We therefore reformulated the hypothesis thus: the LU's semantic information consists in a relevant quantity of predicates and of semantic arguments, whose possible combinations conform each one of the unit's senses.12

Thus, from this perspective, the LU is not a form linked to various listed (and somehow related) meanings, but to what could be called a "macro" meaning. In other terms, the meanings of a LU are not "senses" that "repeat" information also contained in other senses (or in some of them), but possible updatings of combinations of the features (predicates and semantic arguments) of said "macro" meaning. A metaphor for this semantic organization is that of a network allowing for diverse courses or paths and different destinations.

By predicate we understand one of the kinds of elements that make up the semantic information of a LU; they are processes, states and attributions, and are set in small capitals. Every predicate has one or more argumental loci, set as subindexes. For instance, some of the predicates of madre are xPRODUCEy; xCRYSTALLIZE; xEVAORATE. In familia, some of the predicates activated in several senses are xDESCENDy; xBE UNIT or x, ySHAREz. As regards cabeza, we may mention xCONTAINy; xBE PART OFy and xBE HEMISPHERICAL.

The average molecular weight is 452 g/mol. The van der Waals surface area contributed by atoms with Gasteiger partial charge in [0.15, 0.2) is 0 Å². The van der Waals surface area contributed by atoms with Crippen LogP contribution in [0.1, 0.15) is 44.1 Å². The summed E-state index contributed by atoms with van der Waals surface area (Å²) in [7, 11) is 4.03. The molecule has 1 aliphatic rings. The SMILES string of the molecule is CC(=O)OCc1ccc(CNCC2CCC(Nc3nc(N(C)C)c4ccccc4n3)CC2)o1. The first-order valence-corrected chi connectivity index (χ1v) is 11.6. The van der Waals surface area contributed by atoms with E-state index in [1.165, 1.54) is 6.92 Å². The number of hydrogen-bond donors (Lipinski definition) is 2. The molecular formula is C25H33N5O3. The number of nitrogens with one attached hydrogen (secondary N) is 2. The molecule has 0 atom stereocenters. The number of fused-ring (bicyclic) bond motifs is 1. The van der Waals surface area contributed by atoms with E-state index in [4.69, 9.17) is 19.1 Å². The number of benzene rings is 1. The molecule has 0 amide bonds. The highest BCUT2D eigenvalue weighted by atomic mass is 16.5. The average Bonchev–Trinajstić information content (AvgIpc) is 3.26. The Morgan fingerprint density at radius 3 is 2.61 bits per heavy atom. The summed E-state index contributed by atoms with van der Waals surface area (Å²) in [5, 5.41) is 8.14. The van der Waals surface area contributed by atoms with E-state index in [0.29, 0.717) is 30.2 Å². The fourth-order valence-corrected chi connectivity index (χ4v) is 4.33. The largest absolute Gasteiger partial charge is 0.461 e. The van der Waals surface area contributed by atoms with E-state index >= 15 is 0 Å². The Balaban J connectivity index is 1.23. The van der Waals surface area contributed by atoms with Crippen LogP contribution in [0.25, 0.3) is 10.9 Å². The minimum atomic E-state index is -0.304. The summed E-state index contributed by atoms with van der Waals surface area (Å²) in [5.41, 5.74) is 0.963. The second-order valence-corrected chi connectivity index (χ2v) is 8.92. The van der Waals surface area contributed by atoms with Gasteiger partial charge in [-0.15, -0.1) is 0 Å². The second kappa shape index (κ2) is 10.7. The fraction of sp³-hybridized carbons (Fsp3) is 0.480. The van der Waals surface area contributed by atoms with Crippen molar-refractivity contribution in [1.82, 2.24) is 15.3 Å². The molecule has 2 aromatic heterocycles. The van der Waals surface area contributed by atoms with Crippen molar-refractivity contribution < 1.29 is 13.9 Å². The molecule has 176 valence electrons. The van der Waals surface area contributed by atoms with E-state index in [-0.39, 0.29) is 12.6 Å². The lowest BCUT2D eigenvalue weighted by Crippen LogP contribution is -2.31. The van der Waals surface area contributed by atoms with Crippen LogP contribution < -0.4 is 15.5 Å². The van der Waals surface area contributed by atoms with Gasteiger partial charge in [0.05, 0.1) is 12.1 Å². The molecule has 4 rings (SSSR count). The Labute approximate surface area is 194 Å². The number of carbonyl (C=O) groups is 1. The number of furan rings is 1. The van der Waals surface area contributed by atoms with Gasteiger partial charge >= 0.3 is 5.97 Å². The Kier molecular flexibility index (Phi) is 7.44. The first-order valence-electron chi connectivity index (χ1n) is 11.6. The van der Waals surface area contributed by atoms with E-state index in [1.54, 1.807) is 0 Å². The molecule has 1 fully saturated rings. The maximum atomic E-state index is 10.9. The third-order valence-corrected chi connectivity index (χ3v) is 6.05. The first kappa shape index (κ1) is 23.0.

The other kind of semantic elements corresponds to the information that "fills" the argumental loci of predicates. We will therefore talk about argumental locus to refer to the elements selected by a predicate (i.e. logical arguments) and about semantic argument to refer to the semantic information that fills an argumental locus. Thus, a semantic argument is not associated to any particular predicate. We will represent the semantic arguments in brackets and argumental loci, as mentioned above, in subindexes.

Thus, the semantic elements of cabeza derived by sense contrasting are:13:

• Predicates


• Semantic arguments

• simple:

[encephalon], [sensory organs], [nervous centers], [brain], [muscle] [organ] [bone] [anatomical structure], [object], [thing], [body], [animal body], [pedunculus], [root], [geometrical base], [modified leaves], [green algae], [spore], [cell]

• complex (simplified):

[conidium], [sterigm], [basidium], [cephalo-bracchial chromosome], [inflorescence], [group of flowers], [involucre], [primary root], [anteridium], [gametangium]

b)Activation of elements

The questions that arise in this part of the analysis are: what elements (i.e. which predicates and which arguments) activate? how (order and relations) do they activate?, and why (factors of activation) do they activate?